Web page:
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U.K. Doctors Stage First Strike Since 1975 in Pensions Row

Health Secretary Andrew Lansley, condemning the strike, estimated 58,000 diagnostic tests would be postponed, 200,000 outpatient appointments rescheduled and as many as 1.25 million appointments with family doctors delayed. Photographer: Dan Kitwood/Getty Images
Health Secretary Andrew Lansley, condemning the strike, estimated 58,000 diagnostic tests would be postponed, 200,000 outpatient appointments rescheduled and as many as 1.25 million appointments with family doctors delayed. Photographer: Dan Kitwood/Getty Images

June 21 (Bloomberg) -- U.K. doctors are staging their first strike since 1975 today in a dispute over government plans to make them work longer and pay more for their pensions.

Doctors are angry that the government has renegotiated a 2008 agreement on their state-funded pensions and are fighting plans for them to retire at 68, in line with other workers. Doctors went to work today, though they are only providing emergency care. The Department of Health said that about one in 10 patients had been affect by the action.

“Doctors are now being asked to work even longer, up to 68 years of age, and contribute even more, meaning doctors have to pay up to twice as much as civil servants on the same pay for the same pension,” Hamish Meldrum, the chairman of the council of the British Medical Association, the doctors’ labor union, said in an e-mailed statement. “Doctors accept the need to play their part in improving public finances. We don’t expect better pensions or preferential treatment, just fair treatment.”

The health department said early indications showed 10 percent of patients in England had their treatment, operation or outpatient appointment canceled as a result the strike and that about 75 percent practices in England are operating a normal or near normal service.

Government Plea

“I am pleased that a significant majority of doctors have maintained services for their patients,” Health Secretary Andrew Lansley said in a statement published on his department’s website. “We will do everything we can to ensure that those patients get their treatment as soon as possible. I call on the BMA to commit to further cooperation to enable patients to have their rescheduled operations and appointments as soon as possible.”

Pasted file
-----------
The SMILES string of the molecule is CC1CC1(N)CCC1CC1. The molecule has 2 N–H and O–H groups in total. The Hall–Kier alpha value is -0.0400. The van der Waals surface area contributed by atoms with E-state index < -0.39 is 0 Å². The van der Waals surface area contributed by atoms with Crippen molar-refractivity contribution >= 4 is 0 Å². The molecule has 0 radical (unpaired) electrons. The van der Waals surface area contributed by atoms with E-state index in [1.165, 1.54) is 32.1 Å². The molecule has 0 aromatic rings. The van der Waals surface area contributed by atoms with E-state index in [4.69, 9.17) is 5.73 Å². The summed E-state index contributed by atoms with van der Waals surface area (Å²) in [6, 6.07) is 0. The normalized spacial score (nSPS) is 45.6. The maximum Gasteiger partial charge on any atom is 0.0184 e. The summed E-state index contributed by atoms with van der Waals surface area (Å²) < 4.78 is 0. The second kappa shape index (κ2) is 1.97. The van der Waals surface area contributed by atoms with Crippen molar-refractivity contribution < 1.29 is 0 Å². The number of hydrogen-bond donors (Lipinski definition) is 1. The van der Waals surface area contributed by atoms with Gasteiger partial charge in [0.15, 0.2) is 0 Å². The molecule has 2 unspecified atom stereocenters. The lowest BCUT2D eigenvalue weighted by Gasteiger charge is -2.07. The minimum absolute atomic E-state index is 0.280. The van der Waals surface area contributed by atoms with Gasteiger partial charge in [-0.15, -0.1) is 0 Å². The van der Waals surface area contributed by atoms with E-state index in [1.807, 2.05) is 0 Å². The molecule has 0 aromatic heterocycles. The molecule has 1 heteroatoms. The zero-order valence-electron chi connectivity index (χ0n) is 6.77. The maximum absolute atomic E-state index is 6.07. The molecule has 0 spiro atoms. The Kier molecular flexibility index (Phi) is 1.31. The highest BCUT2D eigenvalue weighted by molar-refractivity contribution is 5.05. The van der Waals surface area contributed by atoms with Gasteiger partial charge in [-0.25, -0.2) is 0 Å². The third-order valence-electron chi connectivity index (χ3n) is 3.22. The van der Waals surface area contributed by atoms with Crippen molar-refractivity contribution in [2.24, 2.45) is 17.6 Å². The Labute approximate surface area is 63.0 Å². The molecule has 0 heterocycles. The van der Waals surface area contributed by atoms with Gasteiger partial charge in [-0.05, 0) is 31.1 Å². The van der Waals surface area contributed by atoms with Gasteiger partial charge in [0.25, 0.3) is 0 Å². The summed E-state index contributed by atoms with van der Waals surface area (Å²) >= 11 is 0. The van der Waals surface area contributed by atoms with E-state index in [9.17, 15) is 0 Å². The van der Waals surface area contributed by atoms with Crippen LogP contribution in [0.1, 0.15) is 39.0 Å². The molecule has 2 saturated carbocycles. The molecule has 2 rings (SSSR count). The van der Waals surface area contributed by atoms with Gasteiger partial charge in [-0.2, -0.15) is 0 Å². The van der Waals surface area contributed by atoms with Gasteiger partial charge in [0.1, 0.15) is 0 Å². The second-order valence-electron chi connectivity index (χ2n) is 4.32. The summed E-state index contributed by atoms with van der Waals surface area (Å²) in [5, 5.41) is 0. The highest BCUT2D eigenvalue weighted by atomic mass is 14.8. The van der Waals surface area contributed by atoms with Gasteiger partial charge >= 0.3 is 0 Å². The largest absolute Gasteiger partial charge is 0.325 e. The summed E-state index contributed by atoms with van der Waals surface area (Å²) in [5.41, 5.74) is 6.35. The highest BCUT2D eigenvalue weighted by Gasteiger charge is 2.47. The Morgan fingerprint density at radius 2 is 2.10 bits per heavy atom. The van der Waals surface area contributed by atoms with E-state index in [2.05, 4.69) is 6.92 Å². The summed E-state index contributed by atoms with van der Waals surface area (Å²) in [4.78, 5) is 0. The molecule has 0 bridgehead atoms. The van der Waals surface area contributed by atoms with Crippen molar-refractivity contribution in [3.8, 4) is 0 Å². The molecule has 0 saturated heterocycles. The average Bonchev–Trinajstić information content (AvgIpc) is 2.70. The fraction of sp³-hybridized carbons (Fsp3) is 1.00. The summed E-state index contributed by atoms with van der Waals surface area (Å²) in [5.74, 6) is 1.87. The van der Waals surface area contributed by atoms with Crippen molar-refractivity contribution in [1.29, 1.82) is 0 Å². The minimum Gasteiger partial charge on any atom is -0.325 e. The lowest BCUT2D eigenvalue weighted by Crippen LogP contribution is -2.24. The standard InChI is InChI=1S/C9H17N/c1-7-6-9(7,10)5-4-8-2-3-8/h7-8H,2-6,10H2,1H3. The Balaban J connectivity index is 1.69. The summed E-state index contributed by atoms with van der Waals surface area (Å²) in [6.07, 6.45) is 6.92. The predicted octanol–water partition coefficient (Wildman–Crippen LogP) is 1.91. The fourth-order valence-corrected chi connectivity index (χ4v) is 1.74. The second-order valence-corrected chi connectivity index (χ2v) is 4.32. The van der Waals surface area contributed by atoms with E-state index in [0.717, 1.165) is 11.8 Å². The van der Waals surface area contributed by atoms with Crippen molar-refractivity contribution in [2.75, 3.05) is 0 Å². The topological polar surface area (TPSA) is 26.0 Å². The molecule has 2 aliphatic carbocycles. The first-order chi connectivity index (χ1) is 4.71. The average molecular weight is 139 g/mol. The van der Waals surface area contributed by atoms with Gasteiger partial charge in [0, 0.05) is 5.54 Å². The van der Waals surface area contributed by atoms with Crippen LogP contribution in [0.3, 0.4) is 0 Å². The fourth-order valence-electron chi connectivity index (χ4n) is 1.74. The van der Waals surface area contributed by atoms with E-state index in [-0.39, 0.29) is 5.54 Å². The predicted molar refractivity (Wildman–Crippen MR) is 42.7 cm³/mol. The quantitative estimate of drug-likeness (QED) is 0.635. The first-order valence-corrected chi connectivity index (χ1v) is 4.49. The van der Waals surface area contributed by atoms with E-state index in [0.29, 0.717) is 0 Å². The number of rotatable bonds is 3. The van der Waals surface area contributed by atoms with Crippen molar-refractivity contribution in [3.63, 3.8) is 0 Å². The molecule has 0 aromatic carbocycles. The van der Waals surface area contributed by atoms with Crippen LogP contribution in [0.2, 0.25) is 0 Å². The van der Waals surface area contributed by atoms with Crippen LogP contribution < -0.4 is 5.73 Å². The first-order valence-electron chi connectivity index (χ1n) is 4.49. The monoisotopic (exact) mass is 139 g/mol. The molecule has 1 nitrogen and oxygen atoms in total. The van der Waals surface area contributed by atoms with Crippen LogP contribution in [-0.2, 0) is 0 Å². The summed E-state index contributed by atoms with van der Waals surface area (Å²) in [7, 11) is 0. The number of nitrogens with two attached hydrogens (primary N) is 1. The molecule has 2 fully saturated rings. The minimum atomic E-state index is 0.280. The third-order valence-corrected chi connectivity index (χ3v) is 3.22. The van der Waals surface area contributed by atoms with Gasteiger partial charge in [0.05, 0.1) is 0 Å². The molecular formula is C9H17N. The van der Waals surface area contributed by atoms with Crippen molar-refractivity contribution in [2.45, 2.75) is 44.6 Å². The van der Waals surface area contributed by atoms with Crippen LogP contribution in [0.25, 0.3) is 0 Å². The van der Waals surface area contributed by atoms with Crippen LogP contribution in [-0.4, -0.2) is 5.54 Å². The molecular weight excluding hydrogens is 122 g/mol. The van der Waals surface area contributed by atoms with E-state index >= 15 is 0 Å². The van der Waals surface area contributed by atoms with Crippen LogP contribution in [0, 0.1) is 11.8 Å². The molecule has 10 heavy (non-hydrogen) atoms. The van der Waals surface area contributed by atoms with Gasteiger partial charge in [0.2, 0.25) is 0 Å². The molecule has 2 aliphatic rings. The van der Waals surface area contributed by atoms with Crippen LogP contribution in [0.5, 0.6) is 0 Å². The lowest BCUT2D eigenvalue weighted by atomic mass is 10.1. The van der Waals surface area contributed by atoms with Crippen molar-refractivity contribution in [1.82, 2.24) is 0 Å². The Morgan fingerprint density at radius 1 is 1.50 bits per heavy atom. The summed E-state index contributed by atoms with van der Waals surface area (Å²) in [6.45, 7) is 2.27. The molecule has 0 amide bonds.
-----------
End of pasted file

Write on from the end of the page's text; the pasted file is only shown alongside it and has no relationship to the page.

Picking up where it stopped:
The BMA says doctors’ pensions are properly funded and sustainable, in contrast to others in the public sector, and that a cap on employer pension contributions agreed on four years ago means taxpayers don’t have to shoulder any more of the cost of their retirement.

The current estimated cost of paying pension benefits to doctors totals 83 billion pounds ($53 billion). Of that, 67 billion pounds is likely to have to come from the taxpayer, Lansley has said.

The government is also facing protests from other public-sector workers over moves to make them work longer and pay more into their pension plans. It’s been in conflict with health-service staff over plans for an overhaul of the way the National Health Service is managed, giving more control to family doctors.

The opposition Labour Party urged doctors to “step back” from strike action. Health spokesman Andy Burnham said in an e-mailed statement that “patients shouldn’t be made to suffer.” The BMA said it will ensure patient safety is protected.

Doctors last withdrew their labor in 1975, when consultants worked to rule over a contractual dispute and junior doctors worked no more than 40 hours a week.

To contact the reporter on this story: Kitty Donaldson in London at kdonaldson1@bloomberg.net

To contact the editor responsible for this story: James Hertling at jhertling@bloomberg.net

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